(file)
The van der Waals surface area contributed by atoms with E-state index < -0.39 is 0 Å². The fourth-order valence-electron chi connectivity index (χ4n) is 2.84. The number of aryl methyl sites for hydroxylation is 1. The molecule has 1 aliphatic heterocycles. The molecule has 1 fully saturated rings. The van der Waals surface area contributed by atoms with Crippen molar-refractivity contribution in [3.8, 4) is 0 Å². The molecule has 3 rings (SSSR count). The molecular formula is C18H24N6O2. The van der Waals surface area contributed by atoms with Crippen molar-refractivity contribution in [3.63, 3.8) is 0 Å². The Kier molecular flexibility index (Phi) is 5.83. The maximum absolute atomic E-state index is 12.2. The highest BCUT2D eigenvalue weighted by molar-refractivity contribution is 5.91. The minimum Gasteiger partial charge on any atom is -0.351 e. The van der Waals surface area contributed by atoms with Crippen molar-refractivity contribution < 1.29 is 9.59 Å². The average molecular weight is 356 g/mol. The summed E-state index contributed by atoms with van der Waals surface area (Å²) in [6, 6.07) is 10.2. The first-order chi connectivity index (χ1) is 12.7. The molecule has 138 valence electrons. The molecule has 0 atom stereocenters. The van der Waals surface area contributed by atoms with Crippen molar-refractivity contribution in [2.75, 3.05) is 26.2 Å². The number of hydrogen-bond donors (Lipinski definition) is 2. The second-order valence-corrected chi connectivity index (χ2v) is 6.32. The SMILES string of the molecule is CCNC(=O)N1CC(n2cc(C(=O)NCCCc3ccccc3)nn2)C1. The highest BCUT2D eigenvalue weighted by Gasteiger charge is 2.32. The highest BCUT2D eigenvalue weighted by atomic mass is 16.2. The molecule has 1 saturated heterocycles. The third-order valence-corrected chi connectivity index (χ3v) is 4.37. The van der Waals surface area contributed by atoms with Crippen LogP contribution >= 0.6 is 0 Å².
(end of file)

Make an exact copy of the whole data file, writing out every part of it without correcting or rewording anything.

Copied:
The van der Waals surface area contributed by atoms with E-state index < -0.39 is 0 Å². The fourth-order valence-electron chi connectivity index (χ4n) is 2.84. The number of aryl methyl sites for hydroxylation is 1. The molecule has 1 aliphatic heterocycles. The molecule has 1 fully saturated rings. The van der Waals surface area contributed by atoms with Crippen molar-refractivity contribution in [3.8, 4) is 0 Å². The molecule has 3 rings (SSSR count). The molecular formula is C18H24N6O2. The van der Waals surface area contributed by atoms with Crippen molar-refractivity contribution in [3.63, 3.8) is 0 Å². The Kier molecular flexibility index (Phi) is 5.83. The maximum absolute atomic E-state index is 12.2. The highest BCUT2D eigenvalue weighted by molar-refractivity contribution is 5.91. The minimum Gasteiger partial charge on any atom is -0.351 e. The van der Waals surface area contributed by atoms with Crippen molar-refractivity contribution < 1.29 is 9.59 Å². The average molecular weight is 356 g/mol. The summed E-state index contributed by atoms with van der Waals surface area (Å²) in [6, 6.07) is 10.2. The first-order chi connectivity index (χ1) is 12.7. The molecule has 138 valence electrons. The molecule has 0 atom stereocenters. The van der Waals surface area contributed by atoms with Crippen molar-refractivity contribution in [2.75, 3.05) is 26.2 Å². The number of hydrogen-bond donors (Lipinski definition) is 2. The second-order valence-corrected chi connectivity index (χ2v) is 6.32. The SMILES string of the molecule is CCNC(=O)N1CC(n2cc(C(=O)NCCCc3ccccc3)nn2)C1. The highest BCUT2D eigenvalue weighted by Gasteiger charge is 2.32. The highest BCUT2D eigenvalue weighted by atomic mass is 16.2. The molecule has 1 saturated heterocycles. The third-order valence-corrected chi connectivity index (χ3v) is 4.37. The van der Waals surface area contributed by atoms with Crippen LogP contribution >= 0.6 is 0 Å².